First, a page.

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The James Webb Space Telescope (Credit: NASA)

New ESA Video Shows James Webb Nearing Launch

A new video from the European Space Agency (ESA) reveals the final steps currently being taken to prepare the James Webb Telescope for it planned December 24th launch. Although the launch has been delayed a number of times already, the video also depicts the early stages of deployment the first of its kind space observatory will undergo once it has reached its destination.

“Webb is one of the most sophisticated and complex scientific instruments ever built, and it has taken some 30 years of development,” the video narration explains.

 

The video also highlights the Ariane 5 launch vehicle chosen for the task of putting Webb into a stable orbit on the side of the Earth where it will be permanently shaded from the sun. Known as LaGrange 2, this location takes advantage of the forces of gravity exerted by the Earth and the Sun to make sure Webb stays more or less in one place.

Critically, the Ariane has been custom fitted to house Webb under a protective faring before being launched into space.

“Due to the size of the telescope, we needed to develop a specific guiding system, a laser guidance system, to encapsulate the Webb telescope in the fairing,” explained Franciszka Dembinska, Ariane 5 Project Assurance and Safety Manager for the ESA in the video “because we have very few margins inside the fairing, and during the descent it’s really important to control the positioning of the fairing and that to ensure a safe encapsulation for the telescope.”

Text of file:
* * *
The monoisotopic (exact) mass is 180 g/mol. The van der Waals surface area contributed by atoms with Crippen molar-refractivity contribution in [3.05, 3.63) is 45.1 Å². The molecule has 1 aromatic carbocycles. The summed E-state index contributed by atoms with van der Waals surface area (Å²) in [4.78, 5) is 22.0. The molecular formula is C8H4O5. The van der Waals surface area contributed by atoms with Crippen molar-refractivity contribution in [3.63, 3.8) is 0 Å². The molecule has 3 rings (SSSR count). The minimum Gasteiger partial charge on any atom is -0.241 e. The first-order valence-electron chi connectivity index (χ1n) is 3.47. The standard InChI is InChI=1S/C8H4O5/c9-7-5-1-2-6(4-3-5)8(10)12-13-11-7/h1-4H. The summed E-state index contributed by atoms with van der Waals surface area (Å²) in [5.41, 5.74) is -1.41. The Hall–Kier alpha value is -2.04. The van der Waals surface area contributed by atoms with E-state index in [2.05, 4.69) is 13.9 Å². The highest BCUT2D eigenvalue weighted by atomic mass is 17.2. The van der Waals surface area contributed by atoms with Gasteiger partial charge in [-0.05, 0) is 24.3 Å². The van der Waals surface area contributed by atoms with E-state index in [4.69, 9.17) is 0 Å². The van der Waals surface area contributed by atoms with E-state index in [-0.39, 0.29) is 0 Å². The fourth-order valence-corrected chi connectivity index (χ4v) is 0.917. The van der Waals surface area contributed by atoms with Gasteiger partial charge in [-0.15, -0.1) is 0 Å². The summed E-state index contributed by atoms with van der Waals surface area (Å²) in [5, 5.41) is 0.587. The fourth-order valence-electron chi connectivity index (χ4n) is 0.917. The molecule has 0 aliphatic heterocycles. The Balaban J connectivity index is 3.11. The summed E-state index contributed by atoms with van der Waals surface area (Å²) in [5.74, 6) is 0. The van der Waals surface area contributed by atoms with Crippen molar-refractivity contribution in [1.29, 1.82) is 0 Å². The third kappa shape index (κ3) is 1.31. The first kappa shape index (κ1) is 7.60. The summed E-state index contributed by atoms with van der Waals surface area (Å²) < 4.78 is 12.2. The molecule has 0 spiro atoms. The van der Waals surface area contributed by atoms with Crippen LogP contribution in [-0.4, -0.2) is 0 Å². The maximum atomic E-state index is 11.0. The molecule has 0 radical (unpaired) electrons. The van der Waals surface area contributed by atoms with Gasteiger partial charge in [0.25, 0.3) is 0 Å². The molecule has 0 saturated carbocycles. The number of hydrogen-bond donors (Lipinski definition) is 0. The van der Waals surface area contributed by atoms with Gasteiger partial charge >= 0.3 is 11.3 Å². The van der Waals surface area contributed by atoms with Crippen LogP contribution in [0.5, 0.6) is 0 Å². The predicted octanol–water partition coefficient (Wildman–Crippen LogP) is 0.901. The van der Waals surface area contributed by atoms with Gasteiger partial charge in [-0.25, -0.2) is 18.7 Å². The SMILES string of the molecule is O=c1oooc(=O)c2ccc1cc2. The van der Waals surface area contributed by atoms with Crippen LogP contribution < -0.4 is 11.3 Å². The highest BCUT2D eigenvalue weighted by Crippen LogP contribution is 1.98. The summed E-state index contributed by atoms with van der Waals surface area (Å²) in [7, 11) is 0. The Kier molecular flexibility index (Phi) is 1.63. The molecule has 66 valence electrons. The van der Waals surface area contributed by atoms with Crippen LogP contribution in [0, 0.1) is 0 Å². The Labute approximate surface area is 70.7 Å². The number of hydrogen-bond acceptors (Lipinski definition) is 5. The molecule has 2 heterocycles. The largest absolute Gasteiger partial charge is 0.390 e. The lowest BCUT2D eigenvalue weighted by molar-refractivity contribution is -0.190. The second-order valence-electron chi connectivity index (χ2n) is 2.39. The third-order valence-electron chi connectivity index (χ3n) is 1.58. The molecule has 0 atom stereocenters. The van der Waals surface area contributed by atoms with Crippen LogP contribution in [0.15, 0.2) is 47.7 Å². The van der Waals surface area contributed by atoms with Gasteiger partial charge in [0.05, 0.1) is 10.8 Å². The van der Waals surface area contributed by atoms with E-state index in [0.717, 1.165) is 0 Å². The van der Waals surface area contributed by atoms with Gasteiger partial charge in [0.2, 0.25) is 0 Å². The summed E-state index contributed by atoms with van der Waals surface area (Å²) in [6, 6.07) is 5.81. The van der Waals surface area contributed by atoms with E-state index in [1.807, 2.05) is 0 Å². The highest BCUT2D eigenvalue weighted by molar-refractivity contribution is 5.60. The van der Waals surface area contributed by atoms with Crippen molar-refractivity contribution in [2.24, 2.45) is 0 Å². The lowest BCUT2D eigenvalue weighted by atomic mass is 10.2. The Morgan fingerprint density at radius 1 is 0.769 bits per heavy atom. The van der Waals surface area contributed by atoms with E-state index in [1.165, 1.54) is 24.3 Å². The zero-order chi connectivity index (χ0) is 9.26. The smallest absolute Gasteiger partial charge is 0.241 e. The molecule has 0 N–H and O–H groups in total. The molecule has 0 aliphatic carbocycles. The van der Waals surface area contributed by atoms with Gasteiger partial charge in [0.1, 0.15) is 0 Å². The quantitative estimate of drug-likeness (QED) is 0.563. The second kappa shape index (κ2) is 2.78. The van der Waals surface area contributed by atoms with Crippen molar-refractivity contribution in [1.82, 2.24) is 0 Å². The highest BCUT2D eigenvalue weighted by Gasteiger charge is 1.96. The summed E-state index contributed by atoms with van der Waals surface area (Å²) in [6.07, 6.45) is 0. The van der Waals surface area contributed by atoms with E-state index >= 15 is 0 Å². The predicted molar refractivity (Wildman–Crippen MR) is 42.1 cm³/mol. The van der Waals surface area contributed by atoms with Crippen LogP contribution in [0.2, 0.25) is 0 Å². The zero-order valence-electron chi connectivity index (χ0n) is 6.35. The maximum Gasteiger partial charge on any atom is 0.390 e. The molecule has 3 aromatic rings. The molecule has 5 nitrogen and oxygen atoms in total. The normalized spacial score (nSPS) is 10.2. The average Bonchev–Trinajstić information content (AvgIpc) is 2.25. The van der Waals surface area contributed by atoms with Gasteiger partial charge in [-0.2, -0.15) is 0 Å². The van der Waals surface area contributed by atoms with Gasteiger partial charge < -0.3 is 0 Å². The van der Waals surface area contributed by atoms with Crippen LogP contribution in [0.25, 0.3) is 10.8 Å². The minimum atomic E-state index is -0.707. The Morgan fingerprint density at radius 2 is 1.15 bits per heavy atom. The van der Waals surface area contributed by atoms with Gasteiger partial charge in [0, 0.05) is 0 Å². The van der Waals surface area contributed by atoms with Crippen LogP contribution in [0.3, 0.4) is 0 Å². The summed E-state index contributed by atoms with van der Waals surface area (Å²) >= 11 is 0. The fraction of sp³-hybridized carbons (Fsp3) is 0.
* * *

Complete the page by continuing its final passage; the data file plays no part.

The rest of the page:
In the second half of the 4-plus minute video, an animation of the deployment of Webb shows the four weeks of travel followed by the actual deployment steps the telescope will go through once it is on site.

“In a carefully planned sequence, the telescope will first deploy its solar array, then the antennas, sunshield, and finally the two mirrors,” the narration explains.

Once this process is complete, many months of work will need to be done before Webb will begin its lifetime of science gathering missions. For instance, the observatory has to cool to its operating temperature of -233 degrees Celsius, and then the 18 individual segments of its mirror can be moved gently into place and perfectly aligned.

“So there’s a lot of work to happen after launch,” says Mark McCaughrean, an ESA Senior Advisor for Science and Exploration, “that’s just the first step.”

To see an animation of those next steps, as well as get a good final look at this potentially history making space observatory, just watch the video.

Follow and connect with author Christopher Plain on Twitter: @plain_fiction